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Physicists design 2D superconductor materials

Two-dimensional quantum materials with novel electrical and magnetic attributes have been fabricated by physicists at the University of California, Irvine (UCI) and colleagues from UC Berkeley, Princeton University, Furan University and the University of Maryland.

The signal carriers in these 2D superconductors are not electrons – as with traditional silicon-based technologies – but Dirac or Majorana fermions, particles without mass that move at nearly the speed of light. The researchers claim the materials could become building blocks of future quantum computers and other advanced electronics.

Using a fibre-optic Sagnac interferometer microscope, the team observed magnetism in a microscopic flake of chromium germanium telluride (CGT), which they created. The compound was viewed at -197°C and is said to be a cousin of graphene.

Certain computer components, such as memory and storage systems, need to be made of materials that have both electronic and magnetic properties. Graphene has the former but not the latter. CGT, however, is said to have both.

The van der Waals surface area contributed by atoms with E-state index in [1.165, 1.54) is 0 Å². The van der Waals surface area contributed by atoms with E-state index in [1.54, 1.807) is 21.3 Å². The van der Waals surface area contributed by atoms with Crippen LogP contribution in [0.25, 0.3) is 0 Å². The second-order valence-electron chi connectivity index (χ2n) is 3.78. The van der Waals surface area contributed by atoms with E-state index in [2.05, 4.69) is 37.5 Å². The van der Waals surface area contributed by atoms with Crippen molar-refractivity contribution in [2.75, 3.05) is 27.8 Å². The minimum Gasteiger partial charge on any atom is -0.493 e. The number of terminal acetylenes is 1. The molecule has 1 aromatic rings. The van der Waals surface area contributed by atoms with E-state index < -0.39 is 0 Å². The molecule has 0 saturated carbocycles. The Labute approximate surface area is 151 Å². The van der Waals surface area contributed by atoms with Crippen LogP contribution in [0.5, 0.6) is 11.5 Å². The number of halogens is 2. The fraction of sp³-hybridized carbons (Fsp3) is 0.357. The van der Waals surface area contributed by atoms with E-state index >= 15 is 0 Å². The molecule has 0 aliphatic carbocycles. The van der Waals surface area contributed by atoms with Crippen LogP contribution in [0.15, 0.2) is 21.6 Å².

The Sagnac interferometer was also used to examine what happens at the precise moment bismuth and nickel are brought into contact with one another at -233°C. The team found at the interface between the two metals a superconductor that breaks time-reversal symmetry.

"Imagine you turn back the clock and a cup of red tea turns green. Wouldn't that make this tea very exotic? This is indeed exotic for superconductors," said UCI associate professor Jing Xia. "And it's the first time it's been observed in 2D materials.”

"The issue now is to try to achieve this at normal temperatures," Xia concluded.

Author
Peggy Lee

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